Skarda wins women’s title at Bighorn Gravel

Grand Junction cyclist was also victorious at the GoPro Mountain Games earlier this month

From left: Leah Van der Linden, Alexis Skarda and Caroline Tory stand atop the Bighorn Gravel Ram's horn podium last year in Gypsum.
Leya Nicolait/Courtesy photo

Alexis Skarda might have to consider getting a place in the Vail Valley.

The 33-year-old Grand Junction rider not only loves the high-Alpine riding and remote forest roads, she also has a knack for winning races in the area. Then again, no matter where she rides, chances are good she’ll cross the finish line first.

At the inaugural Bighorn Gravel event on Sunday in Gypsum, Skarda rode away from the pack on Red Hill Road and never looked back, sneaking under six hours for the 85-mile Ramshorn Escape women’s title.

“The first climb I kind of just took off, I guess. I was feeling good,” Skarda said.

“Alexis was gone — we didn’t see her the rest of the race!” laughed Aspen’s Caroline Tory, who finished in third in 6 hours, 18 minutes and 3 seconds. Leah Van der Linden of Boulder was the runner-up in 6:11:59 while Skarda sailed through in 5:59:10.

Support Local Journalism

Though each podium member is accomplished in the mountain bike and endurance scene, the 2022 season represents their first forays into the gravel world. Skarda was victorious in her debut at the WildHorse Gravel in De Beque, Colorado, in May, where Van der Linden came in third in her own gravel debut. Both ladies also raced at Unbound — formerly known as Dirty Kanza — in early June. The famed Kansas gravel grind’s mixed start had them prepared for Sunday’s opening miles and rowdy dispersal of the men’s and women’s peloton coming off the initial Cottonwood Pass climb.

“This was so much better than Unbound,” Skarda said of the rollout.

“Once we hit that parking lot, it was just mayhem,” Van der Linden said of the race’s real starting point four miles in, the course’s wheels-to-gravel point of contact. “You went from a downhill with the group and then it was like, ‘let’s charge.’”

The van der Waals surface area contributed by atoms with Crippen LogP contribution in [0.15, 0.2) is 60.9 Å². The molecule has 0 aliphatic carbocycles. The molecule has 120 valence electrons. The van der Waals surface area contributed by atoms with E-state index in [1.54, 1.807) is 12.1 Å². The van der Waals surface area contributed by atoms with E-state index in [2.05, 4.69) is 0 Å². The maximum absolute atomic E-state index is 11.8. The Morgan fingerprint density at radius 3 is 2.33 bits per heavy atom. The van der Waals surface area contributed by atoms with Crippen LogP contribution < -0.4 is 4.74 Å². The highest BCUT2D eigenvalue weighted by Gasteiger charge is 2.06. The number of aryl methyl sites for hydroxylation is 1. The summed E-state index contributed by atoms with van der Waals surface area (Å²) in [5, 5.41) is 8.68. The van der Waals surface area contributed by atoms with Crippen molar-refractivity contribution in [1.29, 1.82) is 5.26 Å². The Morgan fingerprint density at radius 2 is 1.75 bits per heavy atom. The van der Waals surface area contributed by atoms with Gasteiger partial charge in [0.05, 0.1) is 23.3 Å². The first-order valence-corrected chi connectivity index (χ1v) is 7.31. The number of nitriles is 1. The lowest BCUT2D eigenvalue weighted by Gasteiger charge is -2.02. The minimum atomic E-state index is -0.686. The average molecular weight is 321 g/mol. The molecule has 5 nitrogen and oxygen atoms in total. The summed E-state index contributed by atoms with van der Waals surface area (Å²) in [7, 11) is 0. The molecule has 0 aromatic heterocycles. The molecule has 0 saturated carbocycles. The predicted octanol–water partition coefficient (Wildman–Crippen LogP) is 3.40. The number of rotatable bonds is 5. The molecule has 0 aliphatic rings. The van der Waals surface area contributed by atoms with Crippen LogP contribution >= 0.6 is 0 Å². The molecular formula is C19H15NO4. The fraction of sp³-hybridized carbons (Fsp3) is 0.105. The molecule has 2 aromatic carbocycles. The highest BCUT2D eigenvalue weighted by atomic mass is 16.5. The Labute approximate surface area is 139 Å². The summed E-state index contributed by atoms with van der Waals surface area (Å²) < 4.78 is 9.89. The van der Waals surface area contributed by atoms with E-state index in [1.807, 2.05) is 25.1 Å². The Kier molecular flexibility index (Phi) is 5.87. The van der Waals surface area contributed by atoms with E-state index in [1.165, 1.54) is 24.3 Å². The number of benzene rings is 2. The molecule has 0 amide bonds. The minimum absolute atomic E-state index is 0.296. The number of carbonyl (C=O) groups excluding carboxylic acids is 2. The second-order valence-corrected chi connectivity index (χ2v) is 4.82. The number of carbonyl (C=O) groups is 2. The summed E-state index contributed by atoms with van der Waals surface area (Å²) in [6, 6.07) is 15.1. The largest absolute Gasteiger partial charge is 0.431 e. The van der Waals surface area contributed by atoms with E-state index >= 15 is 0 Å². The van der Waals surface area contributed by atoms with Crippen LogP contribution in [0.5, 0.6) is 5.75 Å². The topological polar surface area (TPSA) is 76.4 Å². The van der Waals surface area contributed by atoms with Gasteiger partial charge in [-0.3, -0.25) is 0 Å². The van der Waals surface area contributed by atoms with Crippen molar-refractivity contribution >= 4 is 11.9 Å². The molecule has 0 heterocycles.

Van der Linden was situated near the back of the group early on, but used the bumpy, steep switchbacks to maneuver her way through the field. On the ensuing descent, she pulled alongside Caroline Tory, passing on the left before four ladies regrouped heading into the 16-mile, 3,000 foot Gypsum Creek climb.

Van der Linden, Tory, fellow Aspen rider Jessie Young and former pro triathlete and Unbound podium-finisher Kristen Legan of Black Hawk stayed together along the shaded, smooth 4-6% grades of Gypsum Creek as well as the final, steeper push to aid station 1 at 32 miles. Van der Linden took off on the sketchy Power Line Road descent that followed, which, race director Jake Wells accurately predicted at the mandatory rider meeting the previous evening when he said “this road could beat you up.”

Athletes came to the 10-mile Brush Creek road climb next, taking riders from Sylvan Lake at 8,500 feet to the 11,000 foot Peter Estin Hut summit. Van der Linden was well aware of Tory’s intentions to capitalize on the narrow forest road’s climb.

“I knew Caroline was going to catch me,” she said.

Tory, who started the climb with her friend, Young, took off and created a gap just minutes before the climb’s summit. Then, disaster struck.

“I dropped my chain and stopped for about 15 minutes,” the advantageous climber said.

She went from second to fifth.

“I knew the climbs were when I was going to put a gap on anyone, so it was a heartbreaking spot,” Tory lamented. “I was super frustrated with the mechanical stuff — mostly because I felt so good.”

“But it was a good lesson in ‘stay calm, fix it, it’s not over, just put your head down,” she added, noting that her descent was faster than normal because “I had nothing to lose at that point.” Tory wound up passing everyone but Van der Linden.

Meanwhile, alone and ahead, even Skarda needed a rare pit stop at the 47-mile Peter Estin station.

“You always have to be more aware of your hydration and nutrition on races like this. It will actually help in the long run, versus just riding through it,” Skarda said.